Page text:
Thursday, March 4, 2021

Stakeholders Canvas for Lower Interest Rate on Agriculture Loans

Following a recent statement from the Central Bank of Nigeria (CBN) announcing a reduction in the monetary policy rate (MPR) from 13.5 to 12.5 per cent, some stakeholders in the agricultural sector have pointed out that the reduction is laudable but still not good for agricultural investments.

Following a recent statement from the Central Bank of Nigeria (CBN) announcing a reduction in the monetary policy rate (MPR) from 13.5 to 12.5 per cent, some stakeholders in the agricultural sector have pointed out that the reduction is laudable but still not good for agricultural investments.

While speaking on the new MPR’s possible impact on agricultural investments and post-COVID recovery, stakeholders noted that the 1-percent change is just a starting point, but that the rate still needs to be revised downward for it to really have the desired effect on the agricultural sector.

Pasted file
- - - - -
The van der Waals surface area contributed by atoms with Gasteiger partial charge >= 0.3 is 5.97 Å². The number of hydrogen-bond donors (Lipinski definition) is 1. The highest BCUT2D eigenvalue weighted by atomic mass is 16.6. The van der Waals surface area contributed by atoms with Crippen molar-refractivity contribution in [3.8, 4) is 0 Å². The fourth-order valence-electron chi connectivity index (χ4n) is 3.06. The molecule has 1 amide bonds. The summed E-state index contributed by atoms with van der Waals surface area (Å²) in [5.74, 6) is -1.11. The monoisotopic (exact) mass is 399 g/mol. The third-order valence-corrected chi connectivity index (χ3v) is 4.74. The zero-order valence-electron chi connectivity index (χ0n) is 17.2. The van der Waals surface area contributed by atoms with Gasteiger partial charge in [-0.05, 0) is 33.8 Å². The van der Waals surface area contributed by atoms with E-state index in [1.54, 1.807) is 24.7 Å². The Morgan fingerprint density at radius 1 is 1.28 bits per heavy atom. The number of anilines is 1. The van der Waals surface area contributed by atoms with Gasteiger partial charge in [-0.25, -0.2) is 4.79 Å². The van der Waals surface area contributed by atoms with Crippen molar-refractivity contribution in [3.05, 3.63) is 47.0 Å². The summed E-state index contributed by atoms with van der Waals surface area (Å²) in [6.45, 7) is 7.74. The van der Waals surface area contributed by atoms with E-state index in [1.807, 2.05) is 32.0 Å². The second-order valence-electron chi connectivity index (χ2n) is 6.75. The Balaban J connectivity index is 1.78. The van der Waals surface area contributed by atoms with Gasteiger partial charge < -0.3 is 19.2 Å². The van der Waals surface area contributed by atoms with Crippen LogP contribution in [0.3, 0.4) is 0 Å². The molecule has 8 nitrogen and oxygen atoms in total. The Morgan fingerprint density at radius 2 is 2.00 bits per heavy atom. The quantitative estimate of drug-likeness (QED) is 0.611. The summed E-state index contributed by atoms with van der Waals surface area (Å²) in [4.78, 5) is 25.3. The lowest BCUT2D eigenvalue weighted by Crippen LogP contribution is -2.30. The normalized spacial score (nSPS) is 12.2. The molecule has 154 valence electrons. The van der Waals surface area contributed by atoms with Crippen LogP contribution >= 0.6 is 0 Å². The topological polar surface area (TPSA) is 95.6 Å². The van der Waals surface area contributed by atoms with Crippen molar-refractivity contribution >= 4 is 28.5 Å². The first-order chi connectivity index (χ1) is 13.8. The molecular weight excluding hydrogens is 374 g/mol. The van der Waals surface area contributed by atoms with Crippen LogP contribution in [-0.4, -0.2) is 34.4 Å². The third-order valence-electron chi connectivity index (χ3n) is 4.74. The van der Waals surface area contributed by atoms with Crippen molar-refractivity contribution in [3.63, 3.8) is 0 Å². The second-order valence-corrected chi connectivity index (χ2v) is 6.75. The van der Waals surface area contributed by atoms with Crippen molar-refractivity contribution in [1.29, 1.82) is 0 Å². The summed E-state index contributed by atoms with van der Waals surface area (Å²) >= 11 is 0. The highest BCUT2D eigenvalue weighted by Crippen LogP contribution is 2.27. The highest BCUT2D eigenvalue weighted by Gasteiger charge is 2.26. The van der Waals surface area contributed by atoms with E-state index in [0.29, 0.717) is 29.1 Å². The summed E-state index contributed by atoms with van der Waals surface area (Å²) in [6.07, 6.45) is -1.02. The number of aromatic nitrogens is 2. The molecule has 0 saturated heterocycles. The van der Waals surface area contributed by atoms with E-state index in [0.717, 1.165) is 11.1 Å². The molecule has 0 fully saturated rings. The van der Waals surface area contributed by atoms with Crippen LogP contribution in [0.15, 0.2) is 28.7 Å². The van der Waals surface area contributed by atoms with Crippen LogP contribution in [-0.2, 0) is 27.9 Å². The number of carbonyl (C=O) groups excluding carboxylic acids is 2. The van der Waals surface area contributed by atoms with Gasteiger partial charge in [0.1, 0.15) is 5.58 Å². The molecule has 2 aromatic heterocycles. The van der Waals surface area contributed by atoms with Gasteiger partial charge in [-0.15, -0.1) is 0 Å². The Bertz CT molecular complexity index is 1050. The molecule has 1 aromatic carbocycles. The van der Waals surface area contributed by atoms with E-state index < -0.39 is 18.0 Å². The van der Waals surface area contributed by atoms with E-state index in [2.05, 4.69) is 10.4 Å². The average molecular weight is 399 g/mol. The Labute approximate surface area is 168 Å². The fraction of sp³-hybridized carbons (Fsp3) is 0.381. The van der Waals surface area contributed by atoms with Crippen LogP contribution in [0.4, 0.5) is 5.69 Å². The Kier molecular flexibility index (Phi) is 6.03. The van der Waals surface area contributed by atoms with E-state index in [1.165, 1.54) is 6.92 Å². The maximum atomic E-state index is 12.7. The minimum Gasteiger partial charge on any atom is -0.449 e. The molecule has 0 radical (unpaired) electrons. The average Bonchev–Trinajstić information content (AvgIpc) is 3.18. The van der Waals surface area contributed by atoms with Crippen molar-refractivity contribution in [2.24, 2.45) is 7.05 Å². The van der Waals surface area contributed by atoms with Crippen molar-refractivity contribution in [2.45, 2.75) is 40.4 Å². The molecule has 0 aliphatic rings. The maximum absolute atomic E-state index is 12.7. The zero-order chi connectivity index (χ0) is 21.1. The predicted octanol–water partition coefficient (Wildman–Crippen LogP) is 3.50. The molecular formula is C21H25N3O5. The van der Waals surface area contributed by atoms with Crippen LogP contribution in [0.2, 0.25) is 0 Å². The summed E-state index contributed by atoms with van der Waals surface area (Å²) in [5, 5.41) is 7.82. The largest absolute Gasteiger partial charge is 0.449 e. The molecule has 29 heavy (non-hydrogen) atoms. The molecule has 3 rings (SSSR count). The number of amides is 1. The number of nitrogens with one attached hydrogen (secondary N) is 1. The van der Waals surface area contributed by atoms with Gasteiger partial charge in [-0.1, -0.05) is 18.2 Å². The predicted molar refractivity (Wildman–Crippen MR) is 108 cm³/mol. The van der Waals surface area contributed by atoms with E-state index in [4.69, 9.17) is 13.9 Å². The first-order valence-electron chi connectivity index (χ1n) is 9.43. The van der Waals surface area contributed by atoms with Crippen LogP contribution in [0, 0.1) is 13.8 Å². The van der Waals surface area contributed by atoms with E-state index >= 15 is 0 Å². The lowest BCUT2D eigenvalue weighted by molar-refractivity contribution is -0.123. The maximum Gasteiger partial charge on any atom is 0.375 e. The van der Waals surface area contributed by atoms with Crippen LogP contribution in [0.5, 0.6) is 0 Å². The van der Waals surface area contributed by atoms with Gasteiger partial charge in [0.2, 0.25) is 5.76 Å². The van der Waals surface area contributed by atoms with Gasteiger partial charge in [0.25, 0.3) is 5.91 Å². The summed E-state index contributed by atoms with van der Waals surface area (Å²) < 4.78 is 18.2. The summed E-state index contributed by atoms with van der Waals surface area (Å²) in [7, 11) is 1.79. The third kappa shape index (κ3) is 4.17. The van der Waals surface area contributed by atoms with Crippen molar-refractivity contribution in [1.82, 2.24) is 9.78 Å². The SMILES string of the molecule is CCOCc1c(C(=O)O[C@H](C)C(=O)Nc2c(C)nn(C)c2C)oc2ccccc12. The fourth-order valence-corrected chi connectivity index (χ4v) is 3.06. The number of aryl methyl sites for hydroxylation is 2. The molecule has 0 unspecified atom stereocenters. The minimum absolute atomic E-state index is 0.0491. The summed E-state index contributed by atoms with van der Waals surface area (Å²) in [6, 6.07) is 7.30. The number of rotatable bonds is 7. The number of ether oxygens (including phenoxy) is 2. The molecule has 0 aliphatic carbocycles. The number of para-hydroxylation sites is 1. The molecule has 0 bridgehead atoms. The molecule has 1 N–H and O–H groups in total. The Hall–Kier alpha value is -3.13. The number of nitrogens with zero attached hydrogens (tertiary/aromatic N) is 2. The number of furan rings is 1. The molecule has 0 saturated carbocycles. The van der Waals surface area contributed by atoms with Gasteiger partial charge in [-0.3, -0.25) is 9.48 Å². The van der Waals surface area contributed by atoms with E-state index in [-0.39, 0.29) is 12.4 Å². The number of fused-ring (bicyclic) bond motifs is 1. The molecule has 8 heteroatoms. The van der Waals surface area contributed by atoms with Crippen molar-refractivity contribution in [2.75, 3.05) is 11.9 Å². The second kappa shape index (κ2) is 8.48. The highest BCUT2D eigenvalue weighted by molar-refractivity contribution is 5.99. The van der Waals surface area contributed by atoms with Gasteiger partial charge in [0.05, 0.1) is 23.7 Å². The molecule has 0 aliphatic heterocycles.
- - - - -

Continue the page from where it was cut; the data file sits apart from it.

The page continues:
Data released by the National Bureau of Statistics (NBS) show that agriculture contributed 21.96 per cent to the nation’s gross domestic product (GDP) in the first quarter of 2020, which was the sector’s highest first quarter contribution in the last two years.

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The decision to reduce the (MPR), popularly referred to as the lending rate, was informed by the pressures exerted by COVID-19  on the economy, as well as a decline in the nation’s GDP and the manufacturing and non-manufacturing purchasing index.

Anibe Achimugu, president, of the National Cotton Association of Nigeria (NACOTAN), remarked that the pandemic has had a very negative effect on the nation’s economy, and that not only will the interest rate reduction will have a huge socio-economic impact  but that it will also contributes to the GDP and job creation.

Farmers Laments Rise in Prices of Farm Inputs

Meanwhile, Ojo Ajanaku, president of the National Cashew Association of Nigeria (NCAN) has noted that the 12.5 per cent rate will not be good enough for those in agriculture,  asserting that what farmers and players in the sector really need if they must pay interest on the money given to agriculture is something around 2.5- and 3 percent.

 

 

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